KABUL – Presidential candidate Ramazan Bashardost works out of a tent, eschews meat and refuses bodyguards. With a message of asceticism and charity, he has struck a chord with Afghan voters, disillusioned with candidates tainted by ties to warlords and government corruption.
A recent poll showed Bashardost, a former planning minister, running third among the more than three dozen candidates ahead of Thursday’s election, with about 10 per cent support.
While he is very unlikely to win, Bashardost’s support could prove critical if no single candidate wins 50 per cent of the vote, and the election goes into a two-way runoff.
Although little-known outside Afghanistan, this 48-year old bachelor has earned a reputation at home for fighting graft and rejecting the trappings of power.
He served, and quit, as a minister under President Hamid Karzai, and is currently a lawmaker for Kabul. Yet he lives in a simple house in a modest neighbourhood – rather than the kind of lavish villa customary for powerful Afghans – and has a frugal lifestyle.
He avoids soft drinks and meat, saying he has given up such luxuries in solidarity with the majority of Afghans who cannot afford them.
“There are lots of needy people around the country and poor people who don’t have any bread to eat,” Bashardost said during a debate Sunday with front-runner Karzai and fourth place contender Ashraf Ghani.
During the debate, broadcast nationally on government television, Bashardost criticized Karzai for bringing too many former warlords into the government.
“The local people I have talked to, they ask, ‘This man who is now our governor is the same man who killed our relatives. Why is he governor now?”‘ Bashardost said. “All murderers should be kicked out of the government and put on trial.”
Bashardost, an ethnic Hazara, was born in Ghazni province to a family of government employees. He left the country during political turmoil in 1978, just before the Soviet invasion that prompted millions to flee. He went to Iran, where he graduated from high school, before moving to Pakistan.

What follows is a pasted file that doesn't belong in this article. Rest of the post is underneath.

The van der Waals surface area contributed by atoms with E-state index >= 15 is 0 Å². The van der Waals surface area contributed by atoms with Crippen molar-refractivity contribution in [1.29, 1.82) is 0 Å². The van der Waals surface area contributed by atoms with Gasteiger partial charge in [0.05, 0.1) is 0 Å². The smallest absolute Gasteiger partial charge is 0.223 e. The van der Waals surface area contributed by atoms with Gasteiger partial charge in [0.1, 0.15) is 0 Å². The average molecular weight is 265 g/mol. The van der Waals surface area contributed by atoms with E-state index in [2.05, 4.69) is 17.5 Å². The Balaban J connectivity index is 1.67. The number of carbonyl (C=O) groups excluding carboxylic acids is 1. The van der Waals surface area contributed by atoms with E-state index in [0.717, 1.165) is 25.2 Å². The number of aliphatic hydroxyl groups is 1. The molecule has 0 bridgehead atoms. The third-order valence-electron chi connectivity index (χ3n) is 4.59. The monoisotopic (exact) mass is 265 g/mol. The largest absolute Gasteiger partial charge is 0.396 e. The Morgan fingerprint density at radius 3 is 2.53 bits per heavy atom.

Five years later he went to study in France and earned a doctorate in law from the Social Sciences University of Toulouse. He has never been married and has no children.
He came back to Afghanistan following the ouster of the Taliban in 2001 and worked in the Foreign Ministry, specializing in relations with Europe.
He served briefly as planning minister in Karzai’s first administration and was critical of the role played by foreign non-governmental organizations, saying their staff salaries were draining money that should have gone to the Afghan people – a theme with growing resonance in a country where despite billions in aid over the past eight years, most remain mired in poverty.
Bashardost submitted a list of more than 1,900 NGOs, including 260 foreign charities, that he wanted closed due to alleged corruption. The move would have shuttered about 80 per cent of the country’s NGOs. When Karzai didn’t accept his recommendations, he quit.
After he resigned the post, Bashardost was elected as Kabul’s representative in the 2006 parliamentary elections.
Underlining his frugal ways, Bashardost has run his campaign out of a tent pitched in front of Parliament which he has used as his office since being elected to the legislature.
Although he uses a dove of peace as his campaign symbol, he describes himself as a realist and has criticized other candidates for promising negotiations with the Taliban when the militants have given no indication they are open to talks on power-sharing.
“Do you think that Mullah Omar will come and join you and work under you as governor of a province?” he asked a fellow candidate on a recent television news program, referring to the Taliban leader.
The comment so enraged the other candidate, Mohammad Sarwar Ahmadzi, that he grabbed a bottle of water from the table and moved to throw it at Bashardost, but stopped short.
In the Sunday debate, Bashardost promised that he had much more criticism to direct at the government and other candidates, but said he would hold back in the public forum, rather than risk getting pelted.
“I don’t want any water bottle fights between us here,” he joked.
Associated Press Writers Amir Shah and Rahim Faiez contributed to this report from Kabul.